“If we want to preserve what we have, we will have to change many things,” was the guiding principle of Chief Apostle Richard Fehr, who died ten years ago today on 30 June 2013. Many of the innovations today can be traced back to his initiative.
During his time in office, Chief Apostle Fehr had several doctrinal statements clarified and rendered more precisely, for example:
- our doctrinal position on the first resurrection (Revelation 20: 6)
- our concept of sin (the difference between sin and guilt)
- the theory of evolution (scientific findings do not contradict statements of the Bible)
- the great tribulation (the period from the return of Christ to take home His bride until the next coming of the Lord with His congregation)
- the 144,000 (a number to be interpreted symbolically. It is comprised of those souls who will be accepted by Christ at His appearing)
- the power of the keys and authority of the keys (authority and mandate of the Chief Apostle ministry to preserve and develop the doctrine).
This work on our doctrine resulted in the decision in 2002 to compile a new fundamental work on the New Apostolic doctrine of faith, the Catechism.
There were also far-reaching changes in the area of liturgy and theology:
- the discontinuation of the second divine service on Sunday afternoons as of 1998
- the introduction of the 1984 revision of the German Luther Bible in the German-speaking regions as of January 2001
- the introduction of the New King James Version as the official Bible of the Church in all English-speaking countries as of January 2002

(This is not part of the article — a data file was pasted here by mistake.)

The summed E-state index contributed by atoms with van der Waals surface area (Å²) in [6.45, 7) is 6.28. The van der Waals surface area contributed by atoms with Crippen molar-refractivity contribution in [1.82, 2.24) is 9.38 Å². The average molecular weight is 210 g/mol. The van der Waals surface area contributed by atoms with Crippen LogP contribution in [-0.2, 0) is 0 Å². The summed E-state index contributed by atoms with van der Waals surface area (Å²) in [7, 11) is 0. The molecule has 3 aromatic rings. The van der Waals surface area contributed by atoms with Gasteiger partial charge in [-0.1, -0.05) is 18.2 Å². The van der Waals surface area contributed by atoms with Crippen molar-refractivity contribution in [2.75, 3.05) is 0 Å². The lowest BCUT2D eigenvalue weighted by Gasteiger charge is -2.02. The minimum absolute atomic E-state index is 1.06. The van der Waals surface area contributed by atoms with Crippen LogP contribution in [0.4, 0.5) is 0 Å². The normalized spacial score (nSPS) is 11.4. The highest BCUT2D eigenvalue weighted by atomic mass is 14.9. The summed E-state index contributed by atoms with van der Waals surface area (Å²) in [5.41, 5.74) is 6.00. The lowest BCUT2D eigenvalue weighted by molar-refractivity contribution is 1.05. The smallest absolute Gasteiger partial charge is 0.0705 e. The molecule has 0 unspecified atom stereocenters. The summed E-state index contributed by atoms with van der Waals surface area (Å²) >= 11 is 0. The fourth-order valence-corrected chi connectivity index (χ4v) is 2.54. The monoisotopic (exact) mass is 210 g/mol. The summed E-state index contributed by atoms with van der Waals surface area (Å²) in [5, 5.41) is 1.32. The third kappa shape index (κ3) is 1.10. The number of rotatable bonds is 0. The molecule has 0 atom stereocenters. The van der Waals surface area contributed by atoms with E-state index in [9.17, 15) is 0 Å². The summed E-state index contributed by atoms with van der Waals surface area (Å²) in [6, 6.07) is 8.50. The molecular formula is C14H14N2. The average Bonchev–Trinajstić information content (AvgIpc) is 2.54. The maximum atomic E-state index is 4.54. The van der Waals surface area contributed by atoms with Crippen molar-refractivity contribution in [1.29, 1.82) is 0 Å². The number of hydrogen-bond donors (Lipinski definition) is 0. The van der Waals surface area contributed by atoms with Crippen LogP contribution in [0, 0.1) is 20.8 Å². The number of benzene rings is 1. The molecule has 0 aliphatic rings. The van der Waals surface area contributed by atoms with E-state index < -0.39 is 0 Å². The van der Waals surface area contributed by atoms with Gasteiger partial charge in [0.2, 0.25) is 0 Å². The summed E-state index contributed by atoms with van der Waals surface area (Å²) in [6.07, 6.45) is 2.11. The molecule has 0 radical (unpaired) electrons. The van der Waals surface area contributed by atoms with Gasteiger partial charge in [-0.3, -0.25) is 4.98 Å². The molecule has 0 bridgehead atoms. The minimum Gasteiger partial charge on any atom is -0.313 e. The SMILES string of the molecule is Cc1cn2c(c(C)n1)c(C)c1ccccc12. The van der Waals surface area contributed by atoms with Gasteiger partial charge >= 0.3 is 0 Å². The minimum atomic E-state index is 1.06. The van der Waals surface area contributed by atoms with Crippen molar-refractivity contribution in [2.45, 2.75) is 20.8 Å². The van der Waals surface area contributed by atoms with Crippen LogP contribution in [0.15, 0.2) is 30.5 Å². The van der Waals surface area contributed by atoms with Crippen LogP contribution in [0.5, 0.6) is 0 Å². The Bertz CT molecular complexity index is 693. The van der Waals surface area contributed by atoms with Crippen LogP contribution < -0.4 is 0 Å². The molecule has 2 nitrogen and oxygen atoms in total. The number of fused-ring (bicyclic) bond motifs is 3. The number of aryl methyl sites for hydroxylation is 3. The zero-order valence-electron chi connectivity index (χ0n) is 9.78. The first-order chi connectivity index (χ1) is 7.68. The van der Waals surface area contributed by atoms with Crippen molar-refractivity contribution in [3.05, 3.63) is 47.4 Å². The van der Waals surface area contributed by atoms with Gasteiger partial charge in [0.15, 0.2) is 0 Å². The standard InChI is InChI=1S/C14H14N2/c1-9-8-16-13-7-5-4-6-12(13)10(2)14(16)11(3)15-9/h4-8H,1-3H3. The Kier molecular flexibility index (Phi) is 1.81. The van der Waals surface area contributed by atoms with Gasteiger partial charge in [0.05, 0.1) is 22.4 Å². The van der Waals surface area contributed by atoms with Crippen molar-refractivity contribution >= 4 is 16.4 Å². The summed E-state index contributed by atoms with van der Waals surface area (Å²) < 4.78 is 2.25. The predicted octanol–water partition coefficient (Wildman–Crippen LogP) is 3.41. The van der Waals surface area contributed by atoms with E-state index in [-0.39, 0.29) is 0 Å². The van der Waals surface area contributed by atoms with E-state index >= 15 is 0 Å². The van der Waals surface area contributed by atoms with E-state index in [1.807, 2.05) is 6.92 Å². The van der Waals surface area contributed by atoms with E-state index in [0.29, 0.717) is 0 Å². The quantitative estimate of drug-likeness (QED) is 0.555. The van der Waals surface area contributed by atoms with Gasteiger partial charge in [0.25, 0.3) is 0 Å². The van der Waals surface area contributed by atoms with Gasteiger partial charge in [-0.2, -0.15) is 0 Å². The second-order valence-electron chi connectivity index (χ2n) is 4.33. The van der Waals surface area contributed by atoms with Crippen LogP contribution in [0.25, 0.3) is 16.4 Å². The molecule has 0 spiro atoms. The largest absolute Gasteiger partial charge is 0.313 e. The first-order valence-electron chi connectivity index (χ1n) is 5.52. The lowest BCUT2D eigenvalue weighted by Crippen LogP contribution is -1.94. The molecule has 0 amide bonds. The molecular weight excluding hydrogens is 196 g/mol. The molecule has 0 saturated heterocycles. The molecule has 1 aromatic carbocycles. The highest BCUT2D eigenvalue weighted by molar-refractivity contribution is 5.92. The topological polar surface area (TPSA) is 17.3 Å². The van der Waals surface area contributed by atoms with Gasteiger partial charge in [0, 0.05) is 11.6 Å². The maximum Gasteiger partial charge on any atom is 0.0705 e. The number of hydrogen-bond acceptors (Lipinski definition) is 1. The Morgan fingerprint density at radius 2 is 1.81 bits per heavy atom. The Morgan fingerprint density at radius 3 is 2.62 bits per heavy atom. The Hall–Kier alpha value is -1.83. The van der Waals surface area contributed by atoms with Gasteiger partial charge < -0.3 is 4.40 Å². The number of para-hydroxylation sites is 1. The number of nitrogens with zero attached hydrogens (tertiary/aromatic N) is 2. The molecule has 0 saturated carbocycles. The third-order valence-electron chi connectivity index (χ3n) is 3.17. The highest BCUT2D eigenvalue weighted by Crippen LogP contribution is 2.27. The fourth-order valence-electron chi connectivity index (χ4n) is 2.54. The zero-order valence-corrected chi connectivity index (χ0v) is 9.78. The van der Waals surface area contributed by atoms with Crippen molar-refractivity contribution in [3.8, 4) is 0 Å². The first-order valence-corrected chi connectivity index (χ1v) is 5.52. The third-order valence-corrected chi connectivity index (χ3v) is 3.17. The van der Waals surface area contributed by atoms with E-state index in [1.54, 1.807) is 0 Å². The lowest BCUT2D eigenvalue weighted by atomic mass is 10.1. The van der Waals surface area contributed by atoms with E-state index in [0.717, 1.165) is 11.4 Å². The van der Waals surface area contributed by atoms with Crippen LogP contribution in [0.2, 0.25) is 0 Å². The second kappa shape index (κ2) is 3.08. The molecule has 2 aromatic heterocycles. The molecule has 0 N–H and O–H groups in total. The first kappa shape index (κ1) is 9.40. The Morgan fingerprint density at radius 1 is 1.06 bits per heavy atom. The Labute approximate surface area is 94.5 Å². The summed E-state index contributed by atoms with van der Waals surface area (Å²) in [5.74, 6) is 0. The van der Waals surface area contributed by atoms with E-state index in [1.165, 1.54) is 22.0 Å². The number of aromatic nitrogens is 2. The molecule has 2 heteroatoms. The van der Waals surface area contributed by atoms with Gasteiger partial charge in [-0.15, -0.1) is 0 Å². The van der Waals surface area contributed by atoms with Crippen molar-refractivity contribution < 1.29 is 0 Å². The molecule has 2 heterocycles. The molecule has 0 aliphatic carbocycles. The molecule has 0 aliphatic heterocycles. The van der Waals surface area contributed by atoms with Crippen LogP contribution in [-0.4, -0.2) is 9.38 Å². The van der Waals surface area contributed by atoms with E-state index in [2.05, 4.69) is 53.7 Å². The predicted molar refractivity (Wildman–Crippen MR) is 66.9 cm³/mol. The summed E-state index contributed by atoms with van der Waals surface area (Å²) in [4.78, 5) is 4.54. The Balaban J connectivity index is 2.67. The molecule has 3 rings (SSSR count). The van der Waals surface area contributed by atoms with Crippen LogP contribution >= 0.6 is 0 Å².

- effective January 2002, no more Sub-Deacons were ordained; seminars started on the subject of substantial sermons
- the Serving and Leading model was introduced for ministers and those who have functions in the Church.
Chief Apostle Fehr changed the institutional functioning of the Church. He founded about twenty project and working groups to cover subjects such as contemporary issues or youth care, which developed statements on official Church positions. With the start of the new millennium, forward-looking topics such as financial strategy and church strategy were added.
The structures of the Regional Churches also underwent change. There were
- mergers (Central Germany, Northern Germany, Southern Germany)
- partitions (Canada and USA)
- reassignments of countries served and new areas of responsibility (India and parts of West Africa)
During his time in office, the New Apostolic Church opened itself cautiously to the ecumenical process. The Ecumenism project group, which Chief Apostle Fehr himself established on 28 October 1999, played a significant role in this process. He also intensified contacts with other apostolic denominations, which had already begun under Chief Apostle Hans Urwyler.
In the field of charity, the Church leader of the 1980s invited the members to give a special thank-offering on Thanksgiving Day, which was used for humanitarian and charitable activities across the globe. He made a point to promote the establishment of the German relief organisation NAK-karitativ.
Chief Apostle Fehr also inspired new teaching material and music. He
- commissioned new textbooks for Sunday School (Lord Jesus, come), religious instruction, and confirmation classes
- had a new youth concept drawn up, which was adopted in April 2004
- had a new hymnal compiled for the German-speaking countries, which was completed shortly before his retirement and has been in use since Easter 2005.
Public relations work was something that was very important to him. He
- installed a media officer and spokesperson for the New Apostolic Church in 1996
- supported the internet presence of the New Apostolic Church
- encouraged the Regional Churches to do more outreach work
- promoted and called for the establishment and expansion of video and audio transmissions.
It is almost impossible to mention all the numerous large and small decisions that contributed to changing New Apostolic culture during his eighteen-year tenure. For example, he advocated a significant liberalisation of the strict rules of conduct that had existed within the Church. Many of these “little human rules”, as he referred to them, have long since been abolished.